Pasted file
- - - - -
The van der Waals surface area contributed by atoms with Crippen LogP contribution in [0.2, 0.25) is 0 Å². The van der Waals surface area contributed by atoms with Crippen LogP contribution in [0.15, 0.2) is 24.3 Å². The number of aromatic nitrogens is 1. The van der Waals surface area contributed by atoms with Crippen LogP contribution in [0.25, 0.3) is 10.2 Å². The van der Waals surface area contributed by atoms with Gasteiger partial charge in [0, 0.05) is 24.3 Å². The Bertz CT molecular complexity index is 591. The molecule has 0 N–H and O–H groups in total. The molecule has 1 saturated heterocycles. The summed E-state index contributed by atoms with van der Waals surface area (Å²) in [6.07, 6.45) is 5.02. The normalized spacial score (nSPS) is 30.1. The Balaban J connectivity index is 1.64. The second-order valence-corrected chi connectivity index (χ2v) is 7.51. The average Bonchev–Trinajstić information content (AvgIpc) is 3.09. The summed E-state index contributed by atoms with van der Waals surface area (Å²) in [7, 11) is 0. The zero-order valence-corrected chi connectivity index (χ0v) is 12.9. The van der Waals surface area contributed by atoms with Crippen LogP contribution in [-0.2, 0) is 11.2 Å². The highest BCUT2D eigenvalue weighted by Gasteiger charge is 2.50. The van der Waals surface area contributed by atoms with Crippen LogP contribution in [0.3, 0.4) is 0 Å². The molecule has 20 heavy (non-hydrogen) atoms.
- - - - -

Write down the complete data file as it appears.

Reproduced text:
The van der Waals surface area contributed by atoms with Crippen LogP contribution in [0.2, 0.25) is 0 Å². The van der Waals surface area contributed by atoms with Crippen LogP contribution in [0.15, 0.2) is 24.3 Å². The number of aromatic nitrogens is 1. The van der Waals surface area contributed by atoms with Crippen LogP contribution in [0.25, 0.3) is 10.2 Å². The van der Waals surface area contributed by atoms with Gasteiger partial charge in [0, 0.05) is 24.3 Å². The Bertz CT molecular complexity index is 591. The molecule has 0 N–H and O–H groups in total. The molecule has 1 saturated heterocycles. The summed E-state index contributed by atoms with van der Waals surface area (Å²) in [6.07, 6.45) is 5.02. The normalized spacial score (nSPS) is 30.1. The Balaban J connectivity index is 1.64. The second-order valence-corrected chi connectivity index (χ2v) is 7.51. The average Bonchev–Trinajstić information content (AvgIpc) is 3.09. The summed E-state index contributed by atoms with van der Waals surface area (Å²) in [7, 11) is 0. The zero-order valence-corrected chi connectivity index (χ0v) is 12.9. The van der Waals surface area contributed by atoms with Crippen LogP contribution in [-0.2, 0) is 11.2 Å². The highest BCUT2D eigenvalue weighted by Gasteiger charge is 2.50. The van der Waals surface area contributed by atoms with Crippen LogP contribution in [0.3, 0.4) is 0 Å². The molecule has 20 heavy (non-hydrogen) atoms.